This Teaching Idea invites students to think about the “tools” they have access to during the coronavirus pandemic that can help them take care of themselves, others, and their wider community.
Dennis Barr is the Director of Program Evaluation at Facing History and Ourselves, as well as a psychologist. He is a Lecturer of Education at the Harvard Graduate School of Education. He was the principal investigator for the Carnegie Corporation of New York-funded research entitled, Intergroup relations among youth: a study of the impact and processes of Facing History and Ourselves. The Ostracism Case Study emerged from this project. Barr has published articles based on his research on social and ethical development and risk taking behavior in adolescents.
These 2-minute film excerpts from Reporter introduce important themes in the film and highlight provocative moments. After watching them, think about the images, words, and phrases that stand out to you. What do you think the filmmakers were trying to achieve?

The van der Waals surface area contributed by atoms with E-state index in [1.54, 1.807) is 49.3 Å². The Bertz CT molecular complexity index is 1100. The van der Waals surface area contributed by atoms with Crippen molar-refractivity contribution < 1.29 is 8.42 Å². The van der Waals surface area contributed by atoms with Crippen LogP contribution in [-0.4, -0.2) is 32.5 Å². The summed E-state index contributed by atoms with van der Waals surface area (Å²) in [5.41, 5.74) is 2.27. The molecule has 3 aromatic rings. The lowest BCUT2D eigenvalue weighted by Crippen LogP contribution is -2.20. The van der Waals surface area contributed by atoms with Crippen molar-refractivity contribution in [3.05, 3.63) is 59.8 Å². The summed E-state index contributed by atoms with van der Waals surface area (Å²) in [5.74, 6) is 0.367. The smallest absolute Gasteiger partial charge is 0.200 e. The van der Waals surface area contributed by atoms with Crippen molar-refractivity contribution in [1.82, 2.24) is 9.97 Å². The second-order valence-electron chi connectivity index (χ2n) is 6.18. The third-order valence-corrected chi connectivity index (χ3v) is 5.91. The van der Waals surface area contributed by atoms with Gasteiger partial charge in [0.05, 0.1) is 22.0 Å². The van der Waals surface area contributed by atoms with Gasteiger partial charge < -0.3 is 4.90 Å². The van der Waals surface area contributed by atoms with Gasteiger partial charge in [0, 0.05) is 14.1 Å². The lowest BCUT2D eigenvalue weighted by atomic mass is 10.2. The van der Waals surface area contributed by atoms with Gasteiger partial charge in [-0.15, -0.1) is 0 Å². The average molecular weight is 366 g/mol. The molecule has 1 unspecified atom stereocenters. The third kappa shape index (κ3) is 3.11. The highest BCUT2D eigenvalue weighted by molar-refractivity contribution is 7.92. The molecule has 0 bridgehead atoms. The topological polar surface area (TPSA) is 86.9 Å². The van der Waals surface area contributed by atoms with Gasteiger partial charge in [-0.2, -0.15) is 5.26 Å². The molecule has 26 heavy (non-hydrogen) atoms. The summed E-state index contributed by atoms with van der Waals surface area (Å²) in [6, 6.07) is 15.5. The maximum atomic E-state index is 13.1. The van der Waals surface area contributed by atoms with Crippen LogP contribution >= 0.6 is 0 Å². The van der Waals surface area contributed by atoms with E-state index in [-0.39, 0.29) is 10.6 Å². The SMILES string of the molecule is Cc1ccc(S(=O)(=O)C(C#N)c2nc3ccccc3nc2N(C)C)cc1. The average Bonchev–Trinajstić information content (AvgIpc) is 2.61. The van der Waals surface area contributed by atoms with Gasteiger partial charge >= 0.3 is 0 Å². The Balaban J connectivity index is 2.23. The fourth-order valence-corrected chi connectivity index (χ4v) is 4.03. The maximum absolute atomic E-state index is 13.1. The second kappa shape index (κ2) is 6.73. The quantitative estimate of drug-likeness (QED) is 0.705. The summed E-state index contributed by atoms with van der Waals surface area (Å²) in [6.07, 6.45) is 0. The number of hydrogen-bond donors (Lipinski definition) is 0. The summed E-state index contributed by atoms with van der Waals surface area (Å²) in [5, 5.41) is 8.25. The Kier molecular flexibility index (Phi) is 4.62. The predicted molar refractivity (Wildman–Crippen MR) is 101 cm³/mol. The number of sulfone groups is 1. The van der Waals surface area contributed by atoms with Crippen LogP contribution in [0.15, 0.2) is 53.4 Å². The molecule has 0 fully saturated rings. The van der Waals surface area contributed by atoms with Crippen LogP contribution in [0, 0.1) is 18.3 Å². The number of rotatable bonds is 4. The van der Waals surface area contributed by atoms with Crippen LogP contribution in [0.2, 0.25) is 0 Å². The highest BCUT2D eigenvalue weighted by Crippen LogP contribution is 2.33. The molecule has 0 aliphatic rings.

This section focuses on France, where Islam—the religion of many North African immigrants and their French sons and daughters—has become the subject of many public discussions. In particular, we will examine the recent debate over headscarves in French state-run schools. This discussion, while involving particular dynamics and histories, echoes larger global conversations about religion, identity and integration and reveals varying understandings of what different social groups and societies need to do to integrate people of diverse ethnic, cultural and religious backgrounds.
Friedrich Ebert was a German politician and leader of the Social Democratic Party (SPD). Ebert began his professional life as a saddle maker, and became active in his labor union before joining the Social Democratic Party. While an elected member of the Reichstag (German legislature), Ebert became a leader of the SPD. He supported the war effort during World War One, although he opposed the expansionist war aims and lost three sons. Following the abdication of the Kaiser at the end of the war, Ebert was given the unenviable task of leading the transitional government. One of Ebert’s first challenges was a rebellion from the radical left, which he put down in alliance with the conservative generals. The National Assembly chose Ebert to serve as President of the Republic. Committed to democracy and to the Republic, Ebert struggled to represent all of the people of Germany.